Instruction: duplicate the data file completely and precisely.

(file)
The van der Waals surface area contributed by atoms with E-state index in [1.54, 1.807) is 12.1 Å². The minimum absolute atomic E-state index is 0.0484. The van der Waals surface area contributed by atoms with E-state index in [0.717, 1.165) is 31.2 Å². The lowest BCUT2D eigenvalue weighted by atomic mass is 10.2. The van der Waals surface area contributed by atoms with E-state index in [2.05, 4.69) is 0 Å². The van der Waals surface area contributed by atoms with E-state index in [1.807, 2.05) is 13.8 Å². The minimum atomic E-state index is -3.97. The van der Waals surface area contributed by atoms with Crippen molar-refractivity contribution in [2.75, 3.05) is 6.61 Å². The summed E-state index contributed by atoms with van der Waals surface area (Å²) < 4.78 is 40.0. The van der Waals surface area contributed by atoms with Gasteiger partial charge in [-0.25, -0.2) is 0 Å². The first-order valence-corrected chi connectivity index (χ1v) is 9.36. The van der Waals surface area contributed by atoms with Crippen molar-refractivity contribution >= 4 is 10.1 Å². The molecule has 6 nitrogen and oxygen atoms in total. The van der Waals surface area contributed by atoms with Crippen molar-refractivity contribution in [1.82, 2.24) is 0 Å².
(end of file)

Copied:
The van der Waals surface area contributed by atoms with E-state index in [1.54, 1.807) is 12.1 Å². The minimum absolute atomic E-state index is 0.0484. The van der Waals surface area contributed by atoms with E-state index in [0.717, 1.165) is 31.2 Å². The lowest BCUT2D eigenvalue weighted by atomic mass is 10.2. The van der Waals surface area contributed by atoms with E-state index in [2.05, 4.69) is 0 Å². The van der Waals surface area contributed by atoms with E-state index in [1.807, 2.05) is 13.8 Å². The minimum atomic E-state index is -3.97. The van der Waals surface area contributed by atoms with Crippen molar-refractivity contribution in [2.75, 3.05) is 6.61 Å². The summed E-state index contributed by atoms with van der Waals surface area (Å²) < 4.78 is 40.0. The van der Waals surface area contributed by atoms with Gasteiger partial charge in [-0.25, -0.2) is 0 Å². The first-order valence-corrected chi connectivity index (χ1v) is 9.36. The van der Waals surface area contributed by atoms with Crippen molar-refractivity contribution >= 4 is 10.1 Å². The molecule has 6 nitrogen and oxygen atoms in total. The van der Waals surface area contributed by atoms with Crippen molar-refractivity contribution in [1.82, 2.24) is 0 Å².